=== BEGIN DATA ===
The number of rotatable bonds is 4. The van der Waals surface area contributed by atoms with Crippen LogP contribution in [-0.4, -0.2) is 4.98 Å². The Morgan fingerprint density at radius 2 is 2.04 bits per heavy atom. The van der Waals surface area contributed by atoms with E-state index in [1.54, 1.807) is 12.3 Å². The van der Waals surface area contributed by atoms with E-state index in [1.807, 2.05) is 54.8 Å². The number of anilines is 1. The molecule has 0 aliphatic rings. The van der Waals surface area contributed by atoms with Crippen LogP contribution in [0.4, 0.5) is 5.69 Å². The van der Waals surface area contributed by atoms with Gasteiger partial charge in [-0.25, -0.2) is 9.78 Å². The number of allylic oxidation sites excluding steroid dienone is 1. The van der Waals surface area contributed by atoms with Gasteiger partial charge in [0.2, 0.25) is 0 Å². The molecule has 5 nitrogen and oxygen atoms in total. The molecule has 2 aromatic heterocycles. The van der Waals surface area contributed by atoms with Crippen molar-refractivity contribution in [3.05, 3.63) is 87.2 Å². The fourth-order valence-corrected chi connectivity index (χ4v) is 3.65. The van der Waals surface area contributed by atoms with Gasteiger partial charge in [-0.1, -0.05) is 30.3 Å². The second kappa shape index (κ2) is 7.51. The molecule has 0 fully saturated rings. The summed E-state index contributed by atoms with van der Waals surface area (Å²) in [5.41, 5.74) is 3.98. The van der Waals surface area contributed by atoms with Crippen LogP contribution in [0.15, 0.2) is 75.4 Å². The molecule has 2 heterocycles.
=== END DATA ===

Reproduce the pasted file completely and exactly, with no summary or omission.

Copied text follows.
The number of rotatable bonds is 4. The van der Waals surface area contributed by atoms with Crippen LogP contribution in [-0.4, -0.2) is 4.98 Å². The Morgan fingerprint density at radius 2 is 2.04 bits per heavy atom. The van der Waals surface area contributed by atoms with E-state index in [1.54, 1.807) is 12.3 Å². The van der Waals surface area contributed by atoms with E-state index in [1.807, 2.05) is 54.8 Å². The number of anilines is 1. The molecule has 0 aliphatic rings. The van der Waals surface area contributed by atoms with Crippen LogP contribution in [0.4, 0.5) is 5.69 Å². The van der Waals surface area contributed by atoms with Gasteiger partial charge in [-0.25, -0.2) is 9.78 Å². The number of allylic oxidation sites excluding steroid dienone is 1. The van der Waals surface area contributed by atoms with Gasteiger partial charge in [0.2, 0.25) is 0 Å². The molecule has 5 nitrogen and oxygen atoms in total. The molecule has 2 aromatic heterocycles. The van der Waals surface area contributed by atoms with Crippen molar-refractivity contribution in [3.05, 3.63) is 87.2 Å². The fourth-order valence-corrected chi connectivity index (χ4v) is 3.65. The van der Waals surface area contributed by atoms with Gasteiger partial charge in [-0.1, -0.05) is 30.3 Å². The second kappa shape index (κ2) is 7.51. The molecule has 0 fully saturated rings. The summed E-state index contributed by atoms with van der Waals surface area (Å²) in [5.41, 5.74) is 3.98. The van der Waals surface area contributed by atoms with Crippen LogP contribution in [0.15, 0.2) is 75.4 Å². The molecule has 2 heterocycles.